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John P. Holdren

John P. Holdren

Former Director and Faculty Chair, Science, Technology and Public Policy Program

Member of the Board (on leave), Belfer Center for Science and International Affairs

 

 

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Fall 2009

"Energy for Change: Introduction to the Special Issue on Energy & Climate Change"

Journal Article, Innovations, issue 4, volume 4

By John P. Holdren, Former Director and Faculty Chair, Science, Technology and Public Policy Program

"Without energy, there is no economy. Without climate, there is no environment. Without economy and environment, there is no material well-being, no civil society, no personal or national security. The overriding problem associated with these realities, of course, is that the world has long been getting most of the energy its economies need from fossil fuels whose emissions are imperiling the climate that its environment needs."

 

 

2006

"Energy-Technology Innovation"

Journal Article, Annual Review of Environment and Resources, volume 31

By Ambuj D. Sagar, Associate, Science, Technology, and Public Policy Program, John P. Holdren, Former Director and Faculty Chair, Science, Technology and Public Policy Program and Kelly Sims Gallagher, Senior Associate, Energy Technology Innovation Policy research group

This paper examines the state of understanding of energy-technology innovation and its role in augmenting energy resources, enhancing the quality of energy services, and reducing the economic, environmental, or political costs associated with energy supply and use.

 

 

October 28, 2005

Retrospective: Joseph Rotblat (1908-2005)

Magazine or Newspaper Article, Science, issue 5748, volume 310

By John P. Holdren, Former Director and Faculty Chair, Science, Technology and Public Policy Program

 

 

2005

"Commentary on Part VI (A New Energy Security Strategy)"

Book Chapter

By John P. Holdren, Former Director and Faculty Chair, Science, Technology and Public Policy Program

For more than a century, energy and its procurement have been central to the U.S. position as a world power.

 

 

July / August 2005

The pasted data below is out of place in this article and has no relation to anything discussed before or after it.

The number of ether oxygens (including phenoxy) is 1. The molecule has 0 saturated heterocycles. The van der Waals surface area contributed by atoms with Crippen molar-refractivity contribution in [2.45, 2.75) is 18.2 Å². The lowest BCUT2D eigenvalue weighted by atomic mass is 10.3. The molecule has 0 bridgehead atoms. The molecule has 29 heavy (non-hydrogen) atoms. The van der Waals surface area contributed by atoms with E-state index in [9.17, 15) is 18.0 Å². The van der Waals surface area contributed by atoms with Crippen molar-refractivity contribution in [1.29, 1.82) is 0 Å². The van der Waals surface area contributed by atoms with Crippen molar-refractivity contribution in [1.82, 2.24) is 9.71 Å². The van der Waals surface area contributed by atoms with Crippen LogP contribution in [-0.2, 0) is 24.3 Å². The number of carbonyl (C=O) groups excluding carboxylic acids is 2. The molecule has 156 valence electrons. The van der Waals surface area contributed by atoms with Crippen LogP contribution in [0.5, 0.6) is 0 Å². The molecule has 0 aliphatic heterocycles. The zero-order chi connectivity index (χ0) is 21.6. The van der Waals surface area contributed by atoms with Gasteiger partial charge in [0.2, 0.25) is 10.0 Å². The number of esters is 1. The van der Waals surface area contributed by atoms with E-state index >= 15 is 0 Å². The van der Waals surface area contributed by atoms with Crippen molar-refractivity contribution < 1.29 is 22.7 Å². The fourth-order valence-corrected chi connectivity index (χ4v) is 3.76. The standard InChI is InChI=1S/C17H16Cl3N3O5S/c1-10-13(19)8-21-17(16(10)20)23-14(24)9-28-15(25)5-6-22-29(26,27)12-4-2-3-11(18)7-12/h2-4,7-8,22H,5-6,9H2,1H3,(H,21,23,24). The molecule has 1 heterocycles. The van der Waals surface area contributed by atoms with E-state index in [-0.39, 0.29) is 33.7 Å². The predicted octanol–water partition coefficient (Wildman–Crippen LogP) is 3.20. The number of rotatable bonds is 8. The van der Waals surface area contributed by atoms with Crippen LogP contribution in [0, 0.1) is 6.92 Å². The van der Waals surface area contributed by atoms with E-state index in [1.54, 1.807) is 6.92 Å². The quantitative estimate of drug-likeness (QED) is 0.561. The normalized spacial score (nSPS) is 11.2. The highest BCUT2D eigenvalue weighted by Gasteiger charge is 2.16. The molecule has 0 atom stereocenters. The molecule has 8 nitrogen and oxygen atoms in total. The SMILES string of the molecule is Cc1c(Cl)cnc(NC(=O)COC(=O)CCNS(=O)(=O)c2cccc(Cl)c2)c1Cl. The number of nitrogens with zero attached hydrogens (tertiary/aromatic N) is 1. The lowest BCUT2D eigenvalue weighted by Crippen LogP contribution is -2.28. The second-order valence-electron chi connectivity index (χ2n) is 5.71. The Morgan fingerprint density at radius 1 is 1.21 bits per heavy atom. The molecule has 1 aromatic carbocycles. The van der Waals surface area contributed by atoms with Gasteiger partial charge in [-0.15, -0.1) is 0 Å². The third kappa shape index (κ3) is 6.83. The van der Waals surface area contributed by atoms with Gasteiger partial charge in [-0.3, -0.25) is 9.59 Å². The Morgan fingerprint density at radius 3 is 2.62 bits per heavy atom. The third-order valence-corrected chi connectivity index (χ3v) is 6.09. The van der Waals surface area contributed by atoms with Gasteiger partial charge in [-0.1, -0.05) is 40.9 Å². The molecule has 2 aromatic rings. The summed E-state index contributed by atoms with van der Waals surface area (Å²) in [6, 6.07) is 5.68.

Is There a Role for Nuclear Weapons Today

Journal Article, Arms Control Today, issue 6, volume 35

By John P. Holdren, Former Director and Faculty Chair, Science, Technology and Public Policy Program

 

 

June 2005

"The Economics of Reprocessing Versus Direct Disposal of Spent Nuclear Fuel"

Journal Article, Nuclear Technology, volume 150

By Steve Fetter, Former Associate, Science, Technology, and Public Policy Program, Matthew Bunn, Professor of Practice; Co-Principal Investigator, Project on Managing the Atom, Bob van der Zwaan, Former Research Associate, Energy Technology Innovation research group/Project on Managing the Atom Project/Science, Technology, and Public Policy Program, 2001–2005 and John P. Holdren, Former Director and Faculty Chair, Science, Technology and Public Policy Program

The Economics of Reprocessing Versus Direct Disposal of Spent Nuclear Fuel

 

 

April, 2005

Monitoring Nuclear Weapons and Nuclear-Explosive Materials: An Assessment of Methods and Capabilities

Report

By John P. Holdren, Former Director and Faculty Chair, Science, Technology and Public Policy Program and Steve Fetter, Former Associate, Science, Technology, and Public Policy Program

 

 

December 2003

The Economics of Reprocessing vs. Direct Disposal of Spent Nuclear Fuel

Report

By Steve Fetter, Former Associate, Science, Technology, and Public Policy Program, Matthew Bunn, Professor of Practice; Co-Principal Investigator, Project on Managing the Atom, Bob van der Zwaan, Former Research Associate, Energy Technology Innovation research group/Project on Managing the Atom Project/Science, Technology, and Public Policy Program, 2001–2005 and John P. Holdren, Former Director and Faculty Chair, Science, Technology and Public Policy Program

For decades, there has been an intense debate over the best approach to managing spent fuel from nuclear power reactors, whether it is better to dispose of it directly in geologic repositories, or reprocess it to recover and recycle the plutonium and uranium, disposing only of the wastes from reprocessing and recycling.

 

 

July 2003

The Future of Nuclear Power: An Interdisciplinary MIT Study

Report

By John P. Holdren, Former Director and Faculty Chair, Science, Technology and Public Policy Program and John M. Deutch, International Council Member, Belfer Center for Science and International Affairs

From the July 29, 2003 MIT press release: A distinguished team of researchers from the Massachusetts Institute of Technology and Harvard released today what co-chair Dr. John Deutch calls "the most comprehensive, interdisciplinary study ever conducted on the future of nuclear energy." The report maintains that "The nuclear option should be retained precisely because it is an important carbon-free source of power."

 

 

March, 2003

Controlling Nuclear Warheads and Materials: A Report Card and Action Plan

Report

By John P. Holdren, Former Director and Faculty Chair, Science, Technology and Public Policy Program, Matthew Bunn, Professor of Practice; Co-Principal Investigator, Project on Managing the Atom and Anthony Wier, Former Research Associate, Project on Managing the Atom/Science, Technology, and Public Policy Program, 2002-2007

 

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